Friday, November 13, 2009

Billboard Magazine Shows Free Concerts Online


Billboard Magazine has launched a new website to allow fans to watch concerts by major artists online, and believe it or not, it's for free. Maybe the best part about the new site is that it also allows viewers to choose from five different camera angles while watching the show. And they've also made the concert application available for iPhone, although I can't imagine anyone sitting through a couple of hours of phone watching.

Upcoming BillboardLive.com concerts will feature performances by Alicia Keys, Usher, David Archuleta, Daughtry (who's next up on the 19th) and other artists yet to be announced. Fans will also be able to interact with Twitter or Facebook during the concert without leaving the performance website, which is a pretty good viral marketing tool for the artists (as long as they don't have a bad night).

Since Billboard is an industry insider magazine, it's interesting for them to try to brand themselves in consumer land. They're also up for sale (they've been shedding subscribers and advertisers for some time due to the industry downturn), which probably indicates that this is a motion to increase their sale price. That being said, it's obviously not a revenue generator, and chances are it never will be. Given how badly their Billboard Live clubs venture went, it should be interesting to see how this one plays out.

Wednesday, November 11, 2009

Digital Music Gaining Steam


Already this year, four artists have broken Rihanna's sales record of 9.9 million for digital tracks that she sold in 2008 according to Soundscan. The artists that passed her are no surprise since they are particularly hot these days:
     Michael Jackson (11.3 million),
     Lady Gaga (11.1 million),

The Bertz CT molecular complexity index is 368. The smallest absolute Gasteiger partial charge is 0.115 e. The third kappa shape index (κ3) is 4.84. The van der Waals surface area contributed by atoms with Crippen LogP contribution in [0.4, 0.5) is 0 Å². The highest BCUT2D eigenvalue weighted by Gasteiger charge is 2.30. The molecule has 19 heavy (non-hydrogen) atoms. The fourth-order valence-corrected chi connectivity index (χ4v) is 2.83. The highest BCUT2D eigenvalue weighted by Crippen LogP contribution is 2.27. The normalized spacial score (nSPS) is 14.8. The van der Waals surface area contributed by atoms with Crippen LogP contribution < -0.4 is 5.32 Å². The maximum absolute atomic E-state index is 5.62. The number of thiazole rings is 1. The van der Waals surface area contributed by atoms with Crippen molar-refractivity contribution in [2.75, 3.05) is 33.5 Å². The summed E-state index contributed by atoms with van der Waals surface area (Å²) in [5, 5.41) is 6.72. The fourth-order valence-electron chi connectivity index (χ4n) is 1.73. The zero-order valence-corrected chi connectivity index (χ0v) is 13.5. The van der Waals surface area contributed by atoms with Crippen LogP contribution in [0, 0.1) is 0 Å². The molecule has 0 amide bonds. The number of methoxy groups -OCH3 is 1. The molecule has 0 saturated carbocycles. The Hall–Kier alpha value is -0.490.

Black Eyed Peas (10.3 million)
and Taylor Swift (10 million)

Next week, the 2008 digital album sales total of 65 million will be broken, as well as the mark of 1 billion total track sales, which shows that despite what some industry pundits had predicted, the digital side of the business is still growing.

But CDs are still selling, with 5 artists this week (Carrie Underwood, Michael Jackson, Andrea Bocelli, the cast of Glee, and Sony Music's That's What I Call Music compilation) over 100k.

Speaking of Michael Jackson, his “This Is It” companion album — which is really an album of hits — sold a little over 200,000 copies last week and went gold, which means that it’s sold over 500,000 copies in two weeks. This makes you scratch your head a little since another greatest hits album from Jackson, “Number Ones,” sold about 33,000 copies as well. At least for now, people can't get enough of his music and are willing to part with their cash for both hard and soft product.

Tuesday, November 10, 2009

So That's What Tone Controls Are For!


As a general rule, most musicians (especially guitar players) have no idea how to use anything that adjusts the frequency bands of their instrument, meaning the amplifier tone controls. The reason is that they're never taught what tone controls are there for, and there's not a lot of information in the manuals that comes with amplifiers either (if anyone actually reads them).

There are 3 general reasons to use the amplifier EQ:

1) Many instruments (like bass and guitar) have dead spots on the instrument where a few notes can drop in level. A bit of EQing can help smooth things out if you can zero in on the frequency band of the notes that are dropping out.

2) You need to compensate for a wide range frequency deficiency. This could mean a situation where a Strat might not have enough bottom when played through a Marshall Jubilee so you’d add some low end with the tone controls to compensate. On the other hand, a Les Paul through the same amp might be too bottom heavy so you’d subtract some bottom. And then that same Strat might just have a mid-range that’s like an ice pick through the eardrums on certain notes, so you’d back off on the mid-range a bit and pull the pick out of the ears.

3) And finally, to keep the instruments from clashing in a scenario where 2 players use the same model instruments and amplifiers (like two Les Paul into two Marshalls). In order to fit well together frequency-wise, one player would adjust his tone to have a bit more bottom and maybe scoop out the lower midrange while the other player would go for more top end with a midrange peak just where the other guy scooped it out. There you have it - instant blend.